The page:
Is a refrigerant leak around the Schrader valve "normal"?

Inside heat pump evaporator coils freezing up. Tech came out said unit low on refrigerant and added 1 1/2 pounds. Worked a day and a half started freezing up again. Called same company, same tech came out did somewhat of a leak test. Checked the inside evaporator coils, no indication of leak with the electronic tester or soap bubbles. Checked outside condensing unit same methods, assumed it was somewhere inside the sealed coil unit, recommended replacing outdoor unit. His electronic sniffer never went off, I was there. No visible oil residues. Talked to office trying to give me a quote on unit, told him not satisfied leak was pinpointed. Said he would send out another tech. This guy came, said outside not leaking, but when he had the electronic sniffer around the Schrader valves it went off. He said some leakage there was normal. Then checked my inside evaporator coils and said it is a coil behind the tin. Recommends a new evaporator coil unit inside.
Unit is 11 years old. Only problem before now was capacitor when under warranty when a couple years old.
Questions are? Is leakage around Schrader valve "normal"? after reading some online, I've learned now after the fact, they should have done a leak test and never added the freon until leak was repaired. Any advice would be appreciated.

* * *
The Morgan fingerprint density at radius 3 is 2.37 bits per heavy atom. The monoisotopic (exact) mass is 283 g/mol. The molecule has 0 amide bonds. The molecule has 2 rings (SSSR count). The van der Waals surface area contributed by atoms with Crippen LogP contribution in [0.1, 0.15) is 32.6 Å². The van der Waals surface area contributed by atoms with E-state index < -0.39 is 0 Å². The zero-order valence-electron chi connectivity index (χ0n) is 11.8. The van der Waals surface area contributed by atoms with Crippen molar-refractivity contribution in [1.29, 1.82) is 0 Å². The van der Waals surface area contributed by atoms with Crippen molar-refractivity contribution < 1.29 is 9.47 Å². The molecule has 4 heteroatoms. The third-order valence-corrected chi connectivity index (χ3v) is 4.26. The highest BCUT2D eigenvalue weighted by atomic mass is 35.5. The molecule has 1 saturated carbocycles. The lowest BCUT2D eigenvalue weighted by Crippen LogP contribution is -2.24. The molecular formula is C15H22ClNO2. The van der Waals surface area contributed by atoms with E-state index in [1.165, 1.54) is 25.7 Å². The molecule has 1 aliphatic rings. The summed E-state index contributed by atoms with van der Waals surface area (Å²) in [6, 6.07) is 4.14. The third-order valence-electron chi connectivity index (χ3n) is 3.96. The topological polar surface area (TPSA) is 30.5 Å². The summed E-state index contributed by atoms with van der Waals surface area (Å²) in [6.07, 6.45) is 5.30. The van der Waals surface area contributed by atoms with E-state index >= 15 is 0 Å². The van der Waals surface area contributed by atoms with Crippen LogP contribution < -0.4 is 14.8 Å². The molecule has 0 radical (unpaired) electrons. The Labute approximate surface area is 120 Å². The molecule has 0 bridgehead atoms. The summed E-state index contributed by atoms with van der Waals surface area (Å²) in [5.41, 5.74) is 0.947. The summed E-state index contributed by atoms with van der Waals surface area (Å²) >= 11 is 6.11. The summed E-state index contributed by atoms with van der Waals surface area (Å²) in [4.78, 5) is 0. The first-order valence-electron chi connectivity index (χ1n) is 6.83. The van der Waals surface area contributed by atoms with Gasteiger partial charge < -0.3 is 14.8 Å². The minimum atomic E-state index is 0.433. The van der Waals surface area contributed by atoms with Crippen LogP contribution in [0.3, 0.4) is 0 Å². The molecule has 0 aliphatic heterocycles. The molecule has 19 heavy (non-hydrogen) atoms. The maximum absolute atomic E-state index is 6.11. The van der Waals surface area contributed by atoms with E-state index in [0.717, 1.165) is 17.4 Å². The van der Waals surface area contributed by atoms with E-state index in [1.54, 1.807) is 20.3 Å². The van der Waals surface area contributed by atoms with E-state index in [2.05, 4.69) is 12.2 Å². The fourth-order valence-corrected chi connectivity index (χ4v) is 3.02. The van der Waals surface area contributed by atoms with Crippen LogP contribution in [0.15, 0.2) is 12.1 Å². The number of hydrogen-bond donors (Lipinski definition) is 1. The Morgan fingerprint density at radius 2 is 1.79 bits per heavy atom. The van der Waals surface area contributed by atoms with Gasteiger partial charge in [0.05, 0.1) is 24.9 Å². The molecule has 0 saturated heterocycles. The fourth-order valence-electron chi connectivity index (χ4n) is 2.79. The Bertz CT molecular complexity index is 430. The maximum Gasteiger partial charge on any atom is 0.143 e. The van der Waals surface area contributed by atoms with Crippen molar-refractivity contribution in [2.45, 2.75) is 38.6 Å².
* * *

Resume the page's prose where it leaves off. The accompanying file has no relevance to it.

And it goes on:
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Jon wrote:

I can tell you this, I had a leak and I spent a lot of money and time only to discover the leak was at the Schrader valve. I felt the tech should have checked it from the start, but that would have reduced his income. When it was discovered where it was leaking, I got an "O" ring and placed it under the cap over the valve. I never had a problem after that.
There probably are some HVAC techs out there that are competent and honest, but you really need to hunt for them. One more story:
When I first moved into my home which was just built, I had one of my AC condenser units fail to start one day. Since it had been installed less than one year at that point, I called the company that had installed it. The tech came out and approached the condenser unit without taking out a voltmeter, and said I needed a new condenser unit. To which I said, "Go ahead replace it, it should be under warranty." He said the unit was, but the labor was not, and I must pay that. Since my field is electronics and I could not believe he made a diagnosis without even establishing that power existed, I told him I would think about it and call him back.
Five minutes after he left I had the unit running. The leads from the thermostat were twisted to those for the contactor and wrapped with tape. I soldered the leads and the unit ran for another 30 years!!!
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On Tuesday, July 28, 2015 at 7:34:03 AM UTC-4, Ken wrote:

Had similar issue with A/C not starting, service guru wanted to replace the control board. I just tightened the thermostat connections to the control panel and have never had another problem.
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"Ken" wrote in message
Jon wrote: